4. In 1968 a Cabinet decision directed a deferment of expenditures of capital funds for Civil Defence, but also directed that “… the reduction of emphasis to be placed on these measures… should not result in the dismantling of the Armed Forces Siren System and the necessary associated communications… beyond a point which would permit their rapid restoration to full operational readiness in a matter of hours or a few days.” This, in effect, halted completion of the DND siren installation program. Except for the replacement of malfunctioning sirens, no new installations took place (nor were audible test made) from that time on.

5. The problems resulting from having an AWSS based on 1950’s electro- mechanical technology, together with the inability of maintaining adequate coverage in the rapidly expanding urban areas, was recognized by the Interdepartmental Committee on Emergency Preparedness in the late ‘70s. As a result, under the Emergency Planning Order PCO 1981-1305 of May 1981, the responsibility for the development and operation of a National Warning System was transferred from DND to the Department of Communications (DOC). DND was instructed to maintain the existing AWSS until such time as DOC had a new system in place.

Air Raid Siren Dauphin Manitoba

6. In response to the 1981 order, studies were carried out by DOC which in resulted in the examination of a number proposals, including the possible location of electronic devices in each home and place of work. While workable the idea was expensive and impracticable. In 1986, hoping to expedite the transfer of the system to DOC, DND funded a re-opening of the National Warning System studies. A proposal to develop an integrated Warning and Emergency Broadcasting System was developed and submitted to Treasury Board for approval (and funding) in 1990. The project was not approved.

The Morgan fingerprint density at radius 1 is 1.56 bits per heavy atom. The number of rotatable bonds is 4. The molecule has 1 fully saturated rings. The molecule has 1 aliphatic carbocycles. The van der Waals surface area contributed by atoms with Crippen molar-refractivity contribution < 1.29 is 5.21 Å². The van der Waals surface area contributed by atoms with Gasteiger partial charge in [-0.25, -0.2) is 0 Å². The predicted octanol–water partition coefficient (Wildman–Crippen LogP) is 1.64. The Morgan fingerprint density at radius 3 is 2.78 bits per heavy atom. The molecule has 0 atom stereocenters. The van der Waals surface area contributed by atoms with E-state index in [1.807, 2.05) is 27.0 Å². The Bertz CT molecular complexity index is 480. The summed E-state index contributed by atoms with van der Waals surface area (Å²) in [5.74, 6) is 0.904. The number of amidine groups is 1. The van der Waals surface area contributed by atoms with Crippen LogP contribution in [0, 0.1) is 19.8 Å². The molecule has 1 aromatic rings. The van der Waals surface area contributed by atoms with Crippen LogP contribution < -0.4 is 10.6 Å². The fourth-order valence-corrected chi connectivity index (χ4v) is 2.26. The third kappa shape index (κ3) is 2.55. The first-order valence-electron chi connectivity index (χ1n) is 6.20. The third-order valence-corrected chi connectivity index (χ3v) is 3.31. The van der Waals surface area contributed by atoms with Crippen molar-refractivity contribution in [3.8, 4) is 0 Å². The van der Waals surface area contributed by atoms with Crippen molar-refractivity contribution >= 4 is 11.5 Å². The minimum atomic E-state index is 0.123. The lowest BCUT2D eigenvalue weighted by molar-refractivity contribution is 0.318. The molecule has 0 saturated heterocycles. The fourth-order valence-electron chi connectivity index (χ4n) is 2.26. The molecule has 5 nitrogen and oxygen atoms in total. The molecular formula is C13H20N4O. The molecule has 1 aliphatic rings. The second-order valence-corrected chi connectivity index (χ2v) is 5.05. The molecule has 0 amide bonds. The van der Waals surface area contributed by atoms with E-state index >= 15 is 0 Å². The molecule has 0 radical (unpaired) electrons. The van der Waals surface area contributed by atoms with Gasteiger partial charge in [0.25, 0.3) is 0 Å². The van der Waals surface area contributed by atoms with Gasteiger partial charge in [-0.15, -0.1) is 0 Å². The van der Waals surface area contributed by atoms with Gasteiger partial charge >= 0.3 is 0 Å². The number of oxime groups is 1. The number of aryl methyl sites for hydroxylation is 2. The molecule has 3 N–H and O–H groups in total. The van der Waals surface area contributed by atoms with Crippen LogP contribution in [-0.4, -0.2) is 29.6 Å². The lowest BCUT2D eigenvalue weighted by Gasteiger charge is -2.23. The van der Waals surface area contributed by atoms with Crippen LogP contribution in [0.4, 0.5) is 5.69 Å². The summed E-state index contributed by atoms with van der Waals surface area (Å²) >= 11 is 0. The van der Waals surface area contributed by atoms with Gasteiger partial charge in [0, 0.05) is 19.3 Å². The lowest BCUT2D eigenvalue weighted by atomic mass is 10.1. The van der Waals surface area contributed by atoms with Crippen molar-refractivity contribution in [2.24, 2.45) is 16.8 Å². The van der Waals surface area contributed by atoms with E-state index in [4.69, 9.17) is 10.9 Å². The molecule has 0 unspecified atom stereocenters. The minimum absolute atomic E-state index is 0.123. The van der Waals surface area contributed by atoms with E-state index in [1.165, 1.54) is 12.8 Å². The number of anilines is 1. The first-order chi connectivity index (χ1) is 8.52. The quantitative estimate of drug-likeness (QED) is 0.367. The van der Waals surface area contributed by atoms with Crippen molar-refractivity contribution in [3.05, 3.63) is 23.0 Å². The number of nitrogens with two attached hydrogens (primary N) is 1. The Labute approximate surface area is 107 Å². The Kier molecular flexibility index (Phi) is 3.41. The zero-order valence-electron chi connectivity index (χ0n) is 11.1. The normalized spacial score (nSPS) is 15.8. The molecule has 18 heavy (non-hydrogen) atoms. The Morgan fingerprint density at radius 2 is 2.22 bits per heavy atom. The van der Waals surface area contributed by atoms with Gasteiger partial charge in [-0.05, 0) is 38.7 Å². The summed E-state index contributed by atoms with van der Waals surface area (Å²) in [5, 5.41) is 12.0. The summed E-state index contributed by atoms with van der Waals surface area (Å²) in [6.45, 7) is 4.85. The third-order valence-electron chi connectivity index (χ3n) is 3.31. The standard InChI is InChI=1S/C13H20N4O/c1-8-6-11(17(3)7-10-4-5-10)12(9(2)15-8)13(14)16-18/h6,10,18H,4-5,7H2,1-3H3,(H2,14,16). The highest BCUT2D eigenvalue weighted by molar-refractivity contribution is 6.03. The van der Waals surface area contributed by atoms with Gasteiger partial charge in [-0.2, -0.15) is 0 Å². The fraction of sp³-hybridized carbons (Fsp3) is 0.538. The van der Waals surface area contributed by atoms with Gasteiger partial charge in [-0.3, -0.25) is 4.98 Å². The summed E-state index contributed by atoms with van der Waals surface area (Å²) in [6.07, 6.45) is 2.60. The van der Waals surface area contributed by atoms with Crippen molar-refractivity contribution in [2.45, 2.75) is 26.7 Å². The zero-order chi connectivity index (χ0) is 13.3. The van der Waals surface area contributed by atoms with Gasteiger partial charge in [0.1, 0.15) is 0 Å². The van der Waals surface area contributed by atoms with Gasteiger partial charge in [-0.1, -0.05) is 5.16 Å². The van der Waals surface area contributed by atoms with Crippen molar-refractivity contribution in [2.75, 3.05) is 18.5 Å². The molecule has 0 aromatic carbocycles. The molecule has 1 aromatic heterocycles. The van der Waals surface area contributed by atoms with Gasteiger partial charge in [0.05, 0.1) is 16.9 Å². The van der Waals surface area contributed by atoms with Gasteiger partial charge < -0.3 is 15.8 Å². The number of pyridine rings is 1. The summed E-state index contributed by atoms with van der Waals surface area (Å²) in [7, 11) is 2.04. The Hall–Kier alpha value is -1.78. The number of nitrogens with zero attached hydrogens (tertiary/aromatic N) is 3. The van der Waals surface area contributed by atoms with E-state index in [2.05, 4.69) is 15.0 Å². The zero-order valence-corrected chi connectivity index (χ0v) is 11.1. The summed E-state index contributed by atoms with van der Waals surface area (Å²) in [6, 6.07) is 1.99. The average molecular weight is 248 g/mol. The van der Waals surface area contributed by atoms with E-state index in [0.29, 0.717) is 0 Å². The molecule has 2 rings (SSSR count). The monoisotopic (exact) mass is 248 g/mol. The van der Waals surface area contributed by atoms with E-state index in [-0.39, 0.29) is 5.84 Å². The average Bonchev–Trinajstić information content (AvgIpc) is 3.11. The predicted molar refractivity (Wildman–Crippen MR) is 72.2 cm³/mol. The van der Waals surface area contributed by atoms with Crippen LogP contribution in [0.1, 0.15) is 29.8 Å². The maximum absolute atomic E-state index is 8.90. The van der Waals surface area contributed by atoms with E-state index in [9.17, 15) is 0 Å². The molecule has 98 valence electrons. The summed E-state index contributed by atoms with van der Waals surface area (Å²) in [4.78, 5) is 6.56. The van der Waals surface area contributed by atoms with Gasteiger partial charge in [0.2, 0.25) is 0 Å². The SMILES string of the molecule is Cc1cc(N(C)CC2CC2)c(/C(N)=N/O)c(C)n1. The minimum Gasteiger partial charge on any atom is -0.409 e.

7. As of 1992 DND continued to be responsible for the maintenance of the original AWSS. By this time the installed sirens were reaching the end of their useful life. Many had been installed for almost 30 years, and were becoming unreliable and difficult to maintain. Only 1300 sirens were considered to be in an operational condition. Exposure to harsh climatic conditions had taken their toll especially on the Atlantic coast and in the northerly sites. It was doubtful that more than 30% of them would have been able to be activated and perform the required 3 to 5 minute alerting signal without failure. Even assuming that all sirens functioned properly, increased standards of home and vehicle insulation and the growth of urban areas made it unlikely that more than about 20% of the population could have been reached by their signals.

Canadian CLM Model 92729DP Civil Defence Siren in Front of Diefenbunker, Canada’s Cold War museum